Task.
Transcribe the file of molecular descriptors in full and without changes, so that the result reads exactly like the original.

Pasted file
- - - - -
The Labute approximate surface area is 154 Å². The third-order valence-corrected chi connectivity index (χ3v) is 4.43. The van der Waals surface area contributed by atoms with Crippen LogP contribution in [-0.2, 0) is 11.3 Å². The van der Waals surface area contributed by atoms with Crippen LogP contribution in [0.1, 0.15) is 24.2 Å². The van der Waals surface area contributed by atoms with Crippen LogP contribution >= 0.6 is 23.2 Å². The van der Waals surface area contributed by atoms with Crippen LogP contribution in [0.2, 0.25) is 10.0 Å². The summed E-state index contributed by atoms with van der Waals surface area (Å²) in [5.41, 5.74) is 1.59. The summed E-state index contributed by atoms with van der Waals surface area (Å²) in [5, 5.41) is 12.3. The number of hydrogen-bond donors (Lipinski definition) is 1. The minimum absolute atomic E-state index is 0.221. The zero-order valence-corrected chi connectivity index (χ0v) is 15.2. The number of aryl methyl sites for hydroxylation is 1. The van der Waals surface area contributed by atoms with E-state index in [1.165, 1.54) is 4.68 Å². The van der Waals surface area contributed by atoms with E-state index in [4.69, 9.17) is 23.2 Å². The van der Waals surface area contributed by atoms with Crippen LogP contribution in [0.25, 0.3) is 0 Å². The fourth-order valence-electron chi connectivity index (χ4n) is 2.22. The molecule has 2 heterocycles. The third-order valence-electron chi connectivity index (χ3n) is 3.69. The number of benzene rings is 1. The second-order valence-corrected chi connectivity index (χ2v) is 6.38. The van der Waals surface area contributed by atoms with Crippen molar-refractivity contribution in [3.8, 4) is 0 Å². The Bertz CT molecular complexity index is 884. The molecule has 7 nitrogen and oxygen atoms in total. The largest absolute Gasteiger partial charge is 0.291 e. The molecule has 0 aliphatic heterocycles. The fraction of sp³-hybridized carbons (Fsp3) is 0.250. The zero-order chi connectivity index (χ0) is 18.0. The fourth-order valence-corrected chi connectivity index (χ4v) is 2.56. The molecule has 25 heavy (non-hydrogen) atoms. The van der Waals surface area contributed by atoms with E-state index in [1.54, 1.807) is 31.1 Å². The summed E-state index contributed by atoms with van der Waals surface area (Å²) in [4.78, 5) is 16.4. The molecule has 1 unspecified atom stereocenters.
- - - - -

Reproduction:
The Labute approximate surface area is 154 Å². The third-order valence-corrected chi connectivity index (χ3v) is 4.43. The van der Waals surface area contributed by atoms with Crippen LogP contribution in [-0.2, 0) is 11.3 Å². The van der Waals surface area contributed by atoms with Crippen LogP contribution in [0.1, 0.15) is 24.2 Å². The van der Waals surface area contributed by atoms with Crippen LogP contribution >= 0.6 is 23.2 Å². The van der Waals surface area contributed by atoms with Crippen LogP contribution in [0.2, 0.25) is 10.0 Å². The summed E-state index contributed by atoms with van der Waals surface area (Å²) in [5.41, 5.74) is 1.59. The summed E-state index contributed by atoms with van der Waals surface area (Å²) in [5, 5.41) is 12.3. The number of hydrogen-bond donors (Lipinski definition) is 1. The minimum absolute atomic E-state index is 0.221. The zero-order valence-corrected chi connectivity index (χ0v) is 15.2. The number of aryl methyl sites for hydroxylation is 1. The van der Waals surface area contributed by atoms with E-state index in [1.165, 1.54) is 4.68 Å². The van der Waals surface area contributed by atoms with E-state index in [4.69, 9.17) is 23.2 Å². The van der Waals surface area contributed by atoms with Crippen LogP contribution in [0.25, 0.3) is 0 Å². The fourth-order valence-electron chi connectivity index (χ4n) is 2.22. The molecule has 2 heterocycles. The third-order valence-electron chi connectivity index (χ3n) is 3.69. The number of benzene rings is 1. The second-order valence-corrected chi connectivity index (χ2v) is 6.38. The van der Waals surface area contributed by atoms with Crippen molar-refractivity contribution in [3.8, 4) is 0 Å². The Bertz CT molecular complexity index is 884. The molecule has 7 nitrogen and oxygen atoms in total. The largest absolute Gasteiger partial charge is 0.291 e. The molecule has 0 aliphatic heterocycles. The fraction of sp³-hybridized carbons (Fsp3) is 0.250. The zero-order chi connectivity index (χ0) is 18.0. The fourth-order valence-corrected chi connectivity index (χ4v) is 2.56. The molecule has 25 heavy (non-hydrogen) atoms. The van der Waals surface area contributed by atoms with E-state index in [1.54, 1.807) is 31.1 Å². The summed E-state index contributed by atoms with van der Waals surface area (Å²) in [4.78, 5) is 16.4. The molecule has 1 unspecified atom stereocenters.